It was also rather longer than i’d remembered, a full 500 miles (800 km) although it’s almost all at freeway speeds and goes faster, especially since when you’re on feature-limited I-5 the boredom factor is so high that almost everybody is going well over the speed limit, so you can cruise along between 75 and 80 (120-130 km/hr) with plenty of decoys out there to attract the attention of the highway patrol, of whom there are lots.

In other ways, though, road trips don’t go as fast as they used to. Sure, my Prius can go well over 500 miles on a full tank of gas, but my bladder, alas, is good for only a couple hundred miles anymore.

The southern part of the San Joaquin Valley is pretty much desert now, with intermittent patches of bright green irrigated farmland. Painful to remind ourselves that much of this desert was once the largest lake west of the Rockies (Tulare Lake) plus a gigantic marsh teeming with wildlife. That was before we changed the ecology by harvesting the wildlife and repurposing the water, delivering it south to irrigate the desert.

In the superbly written, gorgeously photographed Farewell, Promised Land by Robert Dawson and Gray Brechin, Brechin paraphrases an account of the death throes of the lake in the 1880’s as described in 1954 by an ancient settler named Bill Barnes, who had been a youth when the lake was murdered. The rivers feeding the lake were diverted and “starved of inflow, the lake shrank. Millions of fish died on the mud, making a terrible stench, Barnes recalled, but the otters feasted for weeks. Then they too starved, and never returned. Raccoons moved in for their turn on the carcasses of the dead otters until nothing was left, and Barnes later watched thousands of them stagger about, emaciated, on the dry lake bed. The birds went elsewhere to starve. Then, there was silence. ‘The country was never the same afterwards,’ he observed laconically.”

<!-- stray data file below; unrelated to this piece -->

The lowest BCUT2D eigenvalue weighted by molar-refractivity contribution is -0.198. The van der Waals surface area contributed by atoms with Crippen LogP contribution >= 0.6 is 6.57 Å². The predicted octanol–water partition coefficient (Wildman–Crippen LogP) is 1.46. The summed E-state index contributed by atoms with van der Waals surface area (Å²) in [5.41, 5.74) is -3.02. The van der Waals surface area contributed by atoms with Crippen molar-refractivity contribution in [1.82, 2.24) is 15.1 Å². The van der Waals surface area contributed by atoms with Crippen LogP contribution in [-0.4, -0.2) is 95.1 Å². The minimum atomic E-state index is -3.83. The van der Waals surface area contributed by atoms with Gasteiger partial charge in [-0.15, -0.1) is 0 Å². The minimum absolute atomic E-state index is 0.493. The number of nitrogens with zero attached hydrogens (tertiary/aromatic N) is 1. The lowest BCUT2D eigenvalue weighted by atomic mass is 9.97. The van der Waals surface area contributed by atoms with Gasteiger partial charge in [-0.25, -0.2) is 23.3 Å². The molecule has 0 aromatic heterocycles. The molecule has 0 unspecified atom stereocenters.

One of these trips here, i’m going to make an early start so i can waste some time on one of the scenic routes that cut through the Tehachapis even though there is plenty of beauty crossing them on I-5 and in at least parts of the route east through greater LA. I love the approach to Palm Springs through Banning Pass, the stark mountains on either side, their lower slopes and the valley floor adorned with thousands of wind turbines turning oh, so gracefully as they generate electricity to aircondition the desert. Well, some of it, at least.

In any case, there’s a good deal of beauty here, especially in some of the newer condo developments. Here’s a shot of Bob’s place from the pool in his complex. A crisp contrast between the barren background mountains and the juicy landscaping down below.

condo

There was one major breakthrough on the trip down. I mentioned it’s 500 miles. For the first time in memory, at least on this continent, I drove 500 miles without a single chocolate milkshake, normally my sustenance of choice when on the road.

Well, i made up for it at brunch yesterday. Bob took me to the Manhattan Deli, where i fressed upon the hot pastrami and chopped chicken liver combo sandwich, generous portions of each with potato salad on the side.

But then Bob keeps the house so damn hot that i took my shirt off while i was wrestling with assembly of this multi-adjustable office chair he’d bought. Unfortunately i caught a disgusting glimpse of myself in a reflective surface and thus began the diet last night. I stir fried us a supper of a couple of ancho chiles, a few stalks of fresh green garlic, and some baby artichokes that i’d smuggled down from San Francisco. Skinned and boned and broke up a couple of baked chicken breasts outta his refrigerator, and threw those in. Tasty. And no damn extra calories, either.

Still fat this morning, though, so the diet may have to be continued.